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According to the deal hammered out in December talks in Sweden, a local administration was supposed to take control of the Red Sea city and be monitored by a special UN mission. But UN envoy Martin Griffiths, who arrived in the rebel-held capital on Monday, acknowledged the proposed timelines for a pull-out from the port had passed unheeded while the country stood on the brink of famine.
No one has claimed responsibility for the killing. It has also pushed the country to the brink of famine.
The UN has warned that as many as 13 million people could starve to death if aid is not able to reach the worst hit areas. Despite negotiations, the Houthi still control Hodeidah while troops loyal to the government and a Saudi-led coalition backing them are amassed on its outskirts as both sides cannot agree who should control the city or withdraw. The target of 7 January for forces to leave has passed and skirmishes continue instead; residents and aid workers have told Reuters that barricades, trenches and roadblocks have been reinforced.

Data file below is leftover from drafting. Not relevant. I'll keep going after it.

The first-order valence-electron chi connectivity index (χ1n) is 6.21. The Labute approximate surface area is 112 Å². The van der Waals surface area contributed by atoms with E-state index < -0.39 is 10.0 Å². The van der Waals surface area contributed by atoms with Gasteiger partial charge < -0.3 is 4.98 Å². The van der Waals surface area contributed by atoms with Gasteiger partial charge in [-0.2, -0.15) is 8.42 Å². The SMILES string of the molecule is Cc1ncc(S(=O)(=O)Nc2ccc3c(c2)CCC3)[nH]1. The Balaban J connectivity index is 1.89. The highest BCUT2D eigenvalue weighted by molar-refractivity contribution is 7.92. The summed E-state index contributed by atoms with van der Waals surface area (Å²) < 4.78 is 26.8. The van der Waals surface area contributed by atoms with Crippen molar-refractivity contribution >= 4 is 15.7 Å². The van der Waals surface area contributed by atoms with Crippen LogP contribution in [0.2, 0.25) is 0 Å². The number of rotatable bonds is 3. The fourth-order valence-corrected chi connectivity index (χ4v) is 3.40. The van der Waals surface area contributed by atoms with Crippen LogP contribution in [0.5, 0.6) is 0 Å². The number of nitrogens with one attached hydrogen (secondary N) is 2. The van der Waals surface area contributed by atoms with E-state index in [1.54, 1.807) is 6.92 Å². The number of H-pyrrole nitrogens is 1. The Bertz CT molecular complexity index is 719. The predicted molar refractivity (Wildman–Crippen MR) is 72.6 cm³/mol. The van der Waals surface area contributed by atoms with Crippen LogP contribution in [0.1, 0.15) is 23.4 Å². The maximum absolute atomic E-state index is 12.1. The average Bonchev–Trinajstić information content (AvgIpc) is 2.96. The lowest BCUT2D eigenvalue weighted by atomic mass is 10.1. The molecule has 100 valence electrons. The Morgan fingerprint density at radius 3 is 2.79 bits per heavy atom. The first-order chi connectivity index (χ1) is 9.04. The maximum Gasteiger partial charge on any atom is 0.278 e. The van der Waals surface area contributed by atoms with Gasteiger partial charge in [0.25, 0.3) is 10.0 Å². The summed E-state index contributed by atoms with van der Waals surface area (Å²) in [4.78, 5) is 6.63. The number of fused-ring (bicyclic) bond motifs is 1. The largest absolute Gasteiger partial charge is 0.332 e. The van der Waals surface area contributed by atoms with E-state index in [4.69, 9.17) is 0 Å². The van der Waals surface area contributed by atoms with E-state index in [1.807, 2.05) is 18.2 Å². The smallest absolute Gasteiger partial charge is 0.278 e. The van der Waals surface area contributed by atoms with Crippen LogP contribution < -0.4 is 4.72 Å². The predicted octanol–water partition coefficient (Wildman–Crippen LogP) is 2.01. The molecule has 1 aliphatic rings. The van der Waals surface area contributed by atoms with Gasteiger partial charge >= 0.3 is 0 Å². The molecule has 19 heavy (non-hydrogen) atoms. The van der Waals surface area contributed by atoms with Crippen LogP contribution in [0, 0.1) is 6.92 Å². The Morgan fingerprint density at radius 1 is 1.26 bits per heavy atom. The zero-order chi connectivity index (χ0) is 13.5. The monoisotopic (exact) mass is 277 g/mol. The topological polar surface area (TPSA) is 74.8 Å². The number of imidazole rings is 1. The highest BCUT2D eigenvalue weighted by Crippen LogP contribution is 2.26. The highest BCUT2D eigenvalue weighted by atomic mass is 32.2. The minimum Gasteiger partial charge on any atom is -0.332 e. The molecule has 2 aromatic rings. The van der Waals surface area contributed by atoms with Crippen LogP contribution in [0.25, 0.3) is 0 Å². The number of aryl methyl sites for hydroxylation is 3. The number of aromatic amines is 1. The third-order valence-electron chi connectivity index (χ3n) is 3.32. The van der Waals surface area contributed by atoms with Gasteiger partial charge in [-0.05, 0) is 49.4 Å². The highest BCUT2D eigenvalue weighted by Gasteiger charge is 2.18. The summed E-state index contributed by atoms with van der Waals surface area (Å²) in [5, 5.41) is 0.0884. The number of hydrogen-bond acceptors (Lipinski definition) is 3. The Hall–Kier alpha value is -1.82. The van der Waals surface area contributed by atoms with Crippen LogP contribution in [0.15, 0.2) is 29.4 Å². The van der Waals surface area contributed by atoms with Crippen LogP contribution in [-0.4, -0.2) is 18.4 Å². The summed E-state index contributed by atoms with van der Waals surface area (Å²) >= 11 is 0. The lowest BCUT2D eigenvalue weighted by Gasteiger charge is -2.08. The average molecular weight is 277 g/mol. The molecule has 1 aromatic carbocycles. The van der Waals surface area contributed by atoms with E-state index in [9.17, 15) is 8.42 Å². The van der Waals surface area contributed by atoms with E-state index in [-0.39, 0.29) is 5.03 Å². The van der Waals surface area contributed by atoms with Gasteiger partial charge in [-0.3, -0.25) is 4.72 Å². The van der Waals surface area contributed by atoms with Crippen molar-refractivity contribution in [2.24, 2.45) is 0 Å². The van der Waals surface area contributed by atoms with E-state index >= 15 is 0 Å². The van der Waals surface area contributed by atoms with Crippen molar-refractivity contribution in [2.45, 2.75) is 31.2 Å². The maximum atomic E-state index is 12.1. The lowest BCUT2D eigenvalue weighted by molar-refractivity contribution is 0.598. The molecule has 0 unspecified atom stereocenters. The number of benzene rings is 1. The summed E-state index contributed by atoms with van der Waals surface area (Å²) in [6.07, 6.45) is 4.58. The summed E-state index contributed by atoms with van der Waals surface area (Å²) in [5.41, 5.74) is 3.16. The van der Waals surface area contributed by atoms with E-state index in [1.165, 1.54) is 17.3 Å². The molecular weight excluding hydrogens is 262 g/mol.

Kimberley Brown of the British Red Cross said 85, children had lost their lives and malnutrition was taking a huge toll. His family were forced to sell their belongings to fund the three-day journey through the mountains to the southwestern city. Abdu Muqbel, 65, and his family of seven also fled Hodeidah under fire to an IDP camp in Taiz after his wife was hit by shrapnel in her neck.
He said his family barely survived in the camp for two years until Islamic Relief recently came to help. But despite the hardships they face in Taiz, Mr Muqbel said it is not possible to go back to Hodeidah because fighting is still plaguing the city and stopping access to food.